Prieur’s readings (December 10, 2009)

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This post provides links to a number of interesting articles I have read over the past few days that you may also enjoy.

• Doug Kass (TheStreet.com): A couple of concerns, December 9, 2009.
In summary, while we are now ending the year and are squarely in a period of seasonal market strength, I remain bearish in view. I remain net short, and if the animal spirits continue to elevate share prices, I will likely raise the size of my short book. At the core of my pessimism are more tentative signs of economic growth, the vulnerability of the small business and consumer sectors, the aftermath of the credit crisis that will continue to haunt the business cycle in availability and access to credit (e.g. Greece et al.), and generally too bullish market expectations.

• Jeffrey Garten: We must get ready for a weak-dollar world, November 29, 2009.
The two most significant structural consequences of the recent financial debacle are the massive deficits and debts of the US and the shift of economic power from west to east. There is only one effective way for governments to address the combined impact of both: press for a sea change in currency relationships, especially a permanently and greatly weakened dollar.

• Martin Wolf (Financial Times): Why China’s exchange rate policy concerns us, December 8, 2009.
What we are seeing is a failure of adjustment to changes in global competitiveness that has unhappy precedents, notably during the 1920s and 1930s, with the rise of the US, and during the 1960s and 1970s, with the rise of Europe and Japan.

• Caroline Baum (Bloomberg): Jobs lost in great recession may be gone forever, December 9, 2009.
All last week I was frantic waiting for my invitation to the White House Jobs Summit to arrive. I thought about crashing, but recent events persuaded me that was neither prudent nor proper. Besides, my red kimono was at the dry cleaners. Something tells me my views wouldn’t have been well received. I would have told President Barack Obama he faces significant obstacles in his effort to create jobs before the voters go to the polls in November 2010.

• Liz Rappaport and Serena Ng (The Wall Street Journal): Lending squeeze drags on, December 9, 2009.
Consumer lending shrank 1.7% in October, the ninth consecutive drop, extending the dramatic decline of financing available to help fuel the US economy. The $3.5 billion decline, calculated by the Federal Reserve, caps a 4% drop in consumer lending from its July 2008 peak. Before then, borrowing by U.S. consumers – including credit-card debt and auto loans, but excluding mortgages – had been growing for more than a half-century.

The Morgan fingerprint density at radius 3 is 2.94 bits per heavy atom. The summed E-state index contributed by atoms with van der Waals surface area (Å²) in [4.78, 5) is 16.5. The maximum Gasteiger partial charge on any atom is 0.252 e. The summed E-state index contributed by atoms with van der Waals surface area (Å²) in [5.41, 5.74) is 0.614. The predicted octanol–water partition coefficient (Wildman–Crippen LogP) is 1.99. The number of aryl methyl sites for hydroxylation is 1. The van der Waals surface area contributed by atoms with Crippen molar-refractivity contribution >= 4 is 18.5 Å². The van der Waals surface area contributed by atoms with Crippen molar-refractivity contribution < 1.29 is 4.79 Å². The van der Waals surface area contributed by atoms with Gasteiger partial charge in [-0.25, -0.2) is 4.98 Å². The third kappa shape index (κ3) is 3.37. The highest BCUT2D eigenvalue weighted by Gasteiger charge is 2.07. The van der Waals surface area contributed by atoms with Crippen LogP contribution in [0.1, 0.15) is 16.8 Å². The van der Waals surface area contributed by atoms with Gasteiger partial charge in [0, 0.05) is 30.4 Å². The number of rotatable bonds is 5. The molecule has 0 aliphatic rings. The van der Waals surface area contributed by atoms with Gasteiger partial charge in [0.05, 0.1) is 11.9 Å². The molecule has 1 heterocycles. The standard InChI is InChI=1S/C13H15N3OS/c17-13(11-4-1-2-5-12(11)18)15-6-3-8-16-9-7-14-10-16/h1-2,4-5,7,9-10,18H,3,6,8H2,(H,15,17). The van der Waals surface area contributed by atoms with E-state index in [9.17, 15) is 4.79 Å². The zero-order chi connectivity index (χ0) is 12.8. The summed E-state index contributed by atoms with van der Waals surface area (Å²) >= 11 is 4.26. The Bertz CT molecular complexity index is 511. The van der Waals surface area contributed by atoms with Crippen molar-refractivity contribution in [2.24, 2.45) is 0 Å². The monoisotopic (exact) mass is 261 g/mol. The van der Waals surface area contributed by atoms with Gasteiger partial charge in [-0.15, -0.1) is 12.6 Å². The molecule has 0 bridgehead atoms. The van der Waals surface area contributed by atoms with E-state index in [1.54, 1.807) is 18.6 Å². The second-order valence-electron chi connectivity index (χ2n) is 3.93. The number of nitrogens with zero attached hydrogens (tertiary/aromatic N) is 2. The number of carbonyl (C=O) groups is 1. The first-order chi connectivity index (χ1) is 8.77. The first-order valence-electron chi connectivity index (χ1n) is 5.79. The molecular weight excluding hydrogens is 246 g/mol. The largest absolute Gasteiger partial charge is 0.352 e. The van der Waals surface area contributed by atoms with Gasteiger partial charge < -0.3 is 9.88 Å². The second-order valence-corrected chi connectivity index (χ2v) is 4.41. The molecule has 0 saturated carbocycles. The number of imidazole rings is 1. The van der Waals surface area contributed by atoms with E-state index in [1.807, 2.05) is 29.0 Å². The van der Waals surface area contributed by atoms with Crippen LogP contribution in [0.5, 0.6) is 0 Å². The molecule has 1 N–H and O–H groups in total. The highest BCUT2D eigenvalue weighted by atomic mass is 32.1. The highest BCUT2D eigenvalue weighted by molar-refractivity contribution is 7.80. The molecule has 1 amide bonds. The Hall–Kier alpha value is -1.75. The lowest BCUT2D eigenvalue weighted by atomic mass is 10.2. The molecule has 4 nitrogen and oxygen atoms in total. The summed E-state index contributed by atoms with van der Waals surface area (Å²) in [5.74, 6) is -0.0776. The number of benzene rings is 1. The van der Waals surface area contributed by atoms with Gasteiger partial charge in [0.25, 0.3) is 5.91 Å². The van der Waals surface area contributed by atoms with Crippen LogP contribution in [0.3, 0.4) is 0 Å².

• David Segal (The New York Times): Debt raters avoid overhaul after crisis, December 7, 2009.
When the financial crisis began, few players on Wall Street looked more ripe for reform than the Big Three credit rating agencies. So as Washington rewrites the rules of Wall Street, how is the overhaul of the Big Three coming? It isn’t, finance experts say.

• Joseph Stiglitz (Project Syndicate): Too big to live, December 2009.
A global controversy is raging: what new regulations are required to restore confidence in the financial system and ensure that a new crisis does not erupt a few years down the line.

• Tony Jackson (Financial Times): It’s bubbly all round but really, does anyone care? December 4, 2009.
There was something heart-warming about this week’s news that US bankers are resuming their carefree habits from the days of the credit boom. In lending to private equity, it seems, they are once more issuing so called covenant-lite and payment-in-kind loans, whereby borrowers are freed from irksome conditions and can pay their annual interest by simply borrowing more. All this at a time when companies acquired by private equity last time round are sliding into default in record numbers. To paraphrase the satirist Tom Lehrer, it makes a fellow proud to be a banker.

• Edward Hugh (Global Economy Matters): It’s all Greek to me, December 7, 2009.
Greece is only one among several problem pupils, and more than the credibility of the Greek government (of which surely there is little left) is being tested; what is being tested is the credibility of the European Union’s institutional structure.

• K Kumar (The Wall Street Journal): Promoting high growth entrepreneurship in India, December 8, 2009.
The centrality of entrepreneurship in the economic growth of nations is increasingly coming into focus in these troubled times. As pointed out in a recent article in The Economist, even as governments are busy trying to save their economies, policy makers are demonstrating a renewed interest in entrepreneurship and innovation.

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